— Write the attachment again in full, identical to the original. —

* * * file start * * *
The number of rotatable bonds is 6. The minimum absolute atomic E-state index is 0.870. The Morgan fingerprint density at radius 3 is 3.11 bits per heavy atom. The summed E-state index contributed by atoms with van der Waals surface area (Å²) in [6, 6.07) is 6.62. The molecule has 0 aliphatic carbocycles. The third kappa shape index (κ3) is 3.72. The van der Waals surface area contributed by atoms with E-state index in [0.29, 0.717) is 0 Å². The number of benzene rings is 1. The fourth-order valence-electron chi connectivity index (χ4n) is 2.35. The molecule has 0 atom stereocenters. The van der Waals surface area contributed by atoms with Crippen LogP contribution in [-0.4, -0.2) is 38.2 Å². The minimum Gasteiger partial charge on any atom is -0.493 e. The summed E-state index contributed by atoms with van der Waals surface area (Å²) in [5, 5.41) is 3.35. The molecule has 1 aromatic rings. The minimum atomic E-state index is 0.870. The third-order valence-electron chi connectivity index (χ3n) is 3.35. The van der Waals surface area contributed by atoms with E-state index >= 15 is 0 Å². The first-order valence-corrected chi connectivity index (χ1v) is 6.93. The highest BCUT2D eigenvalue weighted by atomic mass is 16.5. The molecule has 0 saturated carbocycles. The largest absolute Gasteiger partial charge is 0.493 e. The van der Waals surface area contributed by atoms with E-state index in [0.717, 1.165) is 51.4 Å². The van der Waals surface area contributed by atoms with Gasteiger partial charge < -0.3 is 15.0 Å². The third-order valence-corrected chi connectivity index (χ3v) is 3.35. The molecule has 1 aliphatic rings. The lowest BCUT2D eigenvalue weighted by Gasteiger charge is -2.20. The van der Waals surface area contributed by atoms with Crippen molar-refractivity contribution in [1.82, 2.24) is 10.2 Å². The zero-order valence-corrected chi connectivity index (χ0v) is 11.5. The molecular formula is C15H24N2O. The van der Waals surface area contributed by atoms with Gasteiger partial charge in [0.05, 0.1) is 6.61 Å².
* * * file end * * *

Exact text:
The number of rotatable bonds is 6. The minimum absolute atomic E-state index is 0.870. The Morgan fingerprint density at radius 3 is 3.11 bits per heavy atom. The summed E-state index contributed by atoms with van der Waals surface area (Å²) in [6, 6.07) is 6.62. The molecule has 0 aliphatic carbocycles. The third kappa shape index (κ3) is 3.72. The van der Waals surface area contributed by atoms with E-state index in [0.29, 0.717) is 0 Å². The number of benzene rings is 1. The fourth-order valence-electron chi connectivity index (χ4n) is 2.35. The molecule has 0 atom stereocenters. The van der Waals surface area contributed by atoms with Crippen LogP contribution in [-0.4, -0.2) is 38.2 Å². The minimum Gasteiger partial charge on any atom is -0.493 e. The summed E-state index contributed by atoms with van der Waals surface area (Å²) in [5, 5.41) is 3.35. The molecule has 1 aromatic rings. The minimum atomic E-state index is 0.870. The third-order valence-electron chi connectivity index (χ3n) is 3.35. The van der Waals surface area contributed by atoms with E-state index >= 15 is 0 Å². The first-order valence-corrected chi connectivity index (χ1v) is 6.93. The highest BCUT2D eigenvalue weighted by atomic mass is 16.5. The molecule has 0 saturated carbocycles. The largest absolute Gasteiger partial charge is 0.493 e. The van der Waals surface area contributed by atoms with E-state index in [0.717, 1.165) is 51.4 Å². The van der Waals surface area contributed by atoms with Gasteiger partial charge < -0.3 is 15.0 Å². The third-order valence-corrected chi connectivity index (χ3v) is 3.35. The molecule has 1 aliphatic rings. The lowest BCUT2D eigenvalue weighted by Gasteiger charge is -2.20. The van der Waals surface area contributed by atoms with Crippen molar-refractivity contribution in [1.82, 2.24) is 10.2 Å². The zero-order valence-corrected chi connectivity index (χ0v) is 11.5. The molecular formula is C15H24N2O. The van der Waals surface area contributed by atoms with Gasteiger partial charge in [0.05, 0.1) is 6.61 Å².